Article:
Even worse, it is about to get rolled by a White House and intelligence community that does not enjoy the trust of the American people.

Cenk Uygur of The Young Turks on Monday:
Here we go again. I was going to write a nice, fun piece about Matt Damon on a lovely Sunday afternoon when the Democrats went and ruined everything, as usual. From time to time, I am told that I am too hard on the Democrats. It is not possible to be too hard on these vacillating, spineless, rudderless, clueless clowns.

Meteor Blades at Daily Kos, addressing the 57 iDiotcrats who voted for the bill, including PA's own Senator Casey:
Frankly, you epitomize weak. Your every pore exudes feebleness. You are surrender monkeys. And you've just casually tossed away a basic protection as if it were a banana peel.

Pressed, I suspect that over the next month some of you will defend this pitiful capitulation with the argument that it's only for six months, and that you'll have a chance to amend the amendment, to rewrite the law more properly. You'll pretend that you won’t kiss the President's ass half a year from now when he comes back and says exactly what he said this time: Give me what I want or I'll blame you the next time terrorists kill Americans. Weak is bad enough. Must you be simpletons as well? How many times has he marketed this crap? How many times have you bought it? Do you also fall for those late-night $19.95 television deals for a double-set of knives that never need sharpening?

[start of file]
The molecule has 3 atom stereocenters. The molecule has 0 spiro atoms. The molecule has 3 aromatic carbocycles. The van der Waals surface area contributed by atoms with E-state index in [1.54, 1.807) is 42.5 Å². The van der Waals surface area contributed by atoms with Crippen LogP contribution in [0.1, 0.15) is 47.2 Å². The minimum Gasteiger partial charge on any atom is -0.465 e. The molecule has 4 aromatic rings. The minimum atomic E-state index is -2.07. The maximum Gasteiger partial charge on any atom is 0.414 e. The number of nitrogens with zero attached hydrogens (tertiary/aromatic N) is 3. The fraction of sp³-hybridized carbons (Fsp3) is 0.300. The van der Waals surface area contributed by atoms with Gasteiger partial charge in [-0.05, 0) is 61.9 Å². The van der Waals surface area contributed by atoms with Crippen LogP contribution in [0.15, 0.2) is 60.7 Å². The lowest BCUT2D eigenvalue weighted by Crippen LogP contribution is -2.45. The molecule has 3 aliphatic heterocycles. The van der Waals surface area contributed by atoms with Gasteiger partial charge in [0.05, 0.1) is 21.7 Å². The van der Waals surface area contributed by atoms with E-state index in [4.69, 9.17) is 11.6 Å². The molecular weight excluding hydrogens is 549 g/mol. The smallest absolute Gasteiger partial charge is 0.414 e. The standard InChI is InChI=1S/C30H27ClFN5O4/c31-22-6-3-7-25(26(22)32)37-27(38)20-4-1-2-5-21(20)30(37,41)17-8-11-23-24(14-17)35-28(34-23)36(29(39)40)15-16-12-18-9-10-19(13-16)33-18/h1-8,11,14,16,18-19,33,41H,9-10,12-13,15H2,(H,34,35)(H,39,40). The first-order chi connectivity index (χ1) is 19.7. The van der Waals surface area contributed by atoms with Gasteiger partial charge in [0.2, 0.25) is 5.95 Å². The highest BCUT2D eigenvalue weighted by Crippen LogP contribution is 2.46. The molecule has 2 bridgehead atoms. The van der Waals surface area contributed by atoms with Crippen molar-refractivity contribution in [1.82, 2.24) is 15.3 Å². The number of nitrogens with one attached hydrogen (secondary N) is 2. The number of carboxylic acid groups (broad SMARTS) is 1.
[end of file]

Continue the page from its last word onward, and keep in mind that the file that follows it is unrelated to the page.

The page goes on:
Cenk Uygur later on Monday:
The Democratic capitulation on the FISA law is one of those things that make you grow even angrier as time passes by. As one of our listeners said this morning, "I am growing sick and tired of growing sick and tired."
If you say it's not possible to fight back, I have two words for you: Russ Feingold.

This is not some futile effort to get Feingold to run or anything. I'm just using him as an example because apparently he's the only one left in the Senate with a sack. The rest of them have the grand, brilliant strategy of waiting Bush out. How very brave!

I am sick and tired of being sick and tired of these Democrats. Is anyone going to pay a price for voting the wrong way on this FISA bill? Are Harry Reid and Nancy Pelosi going to hold them to account? I'll give you a moment to stop laughing.